This week’s words are coming from old posters. Well, infertility is not necessarily a common theme on these posters but this poster portrays a very firmly held belief in Russian culture. So I had to include it.
You don’t have to be in Russia long before you start getting yelled at by бабушки for the various culturally unacceptable things that you are doing, like going outside with wet hair, not wearing a hat, not wearing a warm enough hat, not wearing a scarf, not wearing a warm enough scarf, not using an umbrella and so on.
One of the first things you might get scorned for is sitting on the ground. RUSSIANS DO NOT SIT ON THE GROUND, they think your reproductive organs will freeze and cause infertility. I’ve tried to figure this one out. I can see how maybe sitting on the concrete in the middle of winter(especially a winter in Russia) could maybe give your bum cheeks frost bite but I don’t understand how it could freeze your ovaries.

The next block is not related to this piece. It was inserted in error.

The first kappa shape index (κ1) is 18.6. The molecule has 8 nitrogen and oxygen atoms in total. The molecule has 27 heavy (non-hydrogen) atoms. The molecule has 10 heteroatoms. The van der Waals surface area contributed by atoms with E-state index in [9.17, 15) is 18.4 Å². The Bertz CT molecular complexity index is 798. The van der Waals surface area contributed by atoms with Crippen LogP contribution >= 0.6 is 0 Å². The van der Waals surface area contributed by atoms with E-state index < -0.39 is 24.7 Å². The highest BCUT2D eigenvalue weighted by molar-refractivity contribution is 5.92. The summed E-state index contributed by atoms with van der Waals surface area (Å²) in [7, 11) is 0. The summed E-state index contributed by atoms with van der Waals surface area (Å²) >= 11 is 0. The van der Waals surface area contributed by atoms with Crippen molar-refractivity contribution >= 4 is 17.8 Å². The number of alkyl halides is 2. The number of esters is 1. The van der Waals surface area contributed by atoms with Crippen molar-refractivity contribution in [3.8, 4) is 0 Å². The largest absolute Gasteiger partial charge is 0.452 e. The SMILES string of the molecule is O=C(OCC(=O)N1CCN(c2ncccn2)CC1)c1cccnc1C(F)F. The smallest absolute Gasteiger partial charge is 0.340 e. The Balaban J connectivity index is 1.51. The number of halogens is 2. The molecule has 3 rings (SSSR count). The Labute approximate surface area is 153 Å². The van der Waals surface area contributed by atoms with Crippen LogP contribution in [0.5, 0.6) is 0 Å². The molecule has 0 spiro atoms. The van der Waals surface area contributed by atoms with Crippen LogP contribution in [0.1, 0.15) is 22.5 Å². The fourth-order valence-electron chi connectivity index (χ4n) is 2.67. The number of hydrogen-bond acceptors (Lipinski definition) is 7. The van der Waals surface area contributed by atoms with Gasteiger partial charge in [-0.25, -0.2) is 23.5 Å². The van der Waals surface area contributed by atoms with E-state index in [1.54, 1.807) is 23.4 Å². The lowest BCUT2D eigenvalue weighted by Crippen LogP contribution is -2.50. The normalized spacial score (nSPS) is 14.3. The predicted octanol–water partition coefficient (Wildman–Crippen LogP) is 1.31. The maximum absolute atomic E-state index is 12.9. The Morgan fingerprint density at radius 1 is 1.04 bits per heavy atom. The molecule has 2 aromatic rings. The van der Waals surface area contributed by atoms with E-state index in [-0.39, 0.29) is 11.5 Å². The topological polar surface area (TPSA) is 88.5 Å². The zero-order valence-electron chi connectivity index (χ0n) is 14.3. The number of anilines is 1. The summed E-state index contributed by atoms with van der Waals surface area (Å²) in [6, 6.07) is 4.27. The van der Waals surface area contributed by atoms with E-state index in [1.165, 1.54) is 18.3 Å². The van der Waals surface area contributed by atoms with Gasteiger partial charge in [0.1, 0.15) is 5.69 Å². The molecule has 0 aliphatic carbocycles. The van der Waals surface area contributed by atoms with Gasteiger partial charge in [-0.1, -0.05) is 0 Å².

My first week in Moscow I was with a group of American girls and we were waiting in a long line to see Lenin. So we sat on the ground while we were waiting (This was in August). Immediately a crowd of people started shouting at us not to do that, that we wouldn’t be able to have children and so on.
So that is why I love this poster. It reminds me of all of the times I was told I wouldn’t be able to have children because of something I was doing.
This poster is from 2007. Right about the time when the younger generation was becoming more and more westernized in their way of dressing and in their disregard for their elders’ opinions. Now you see girls in mini-skirts all the time in Moscow, even in the winter. All the while Babushki look on in disgust.
I’ve never been one to wear belly shirts or mini skirts but I have sat on the ground a lot in my life. But those Babushki who shouted at us with such concern to not sit on the ground there in Red Square as we waited to see Lenin will be relieved to know that I have two healthy children, both of whom were conceived with ease.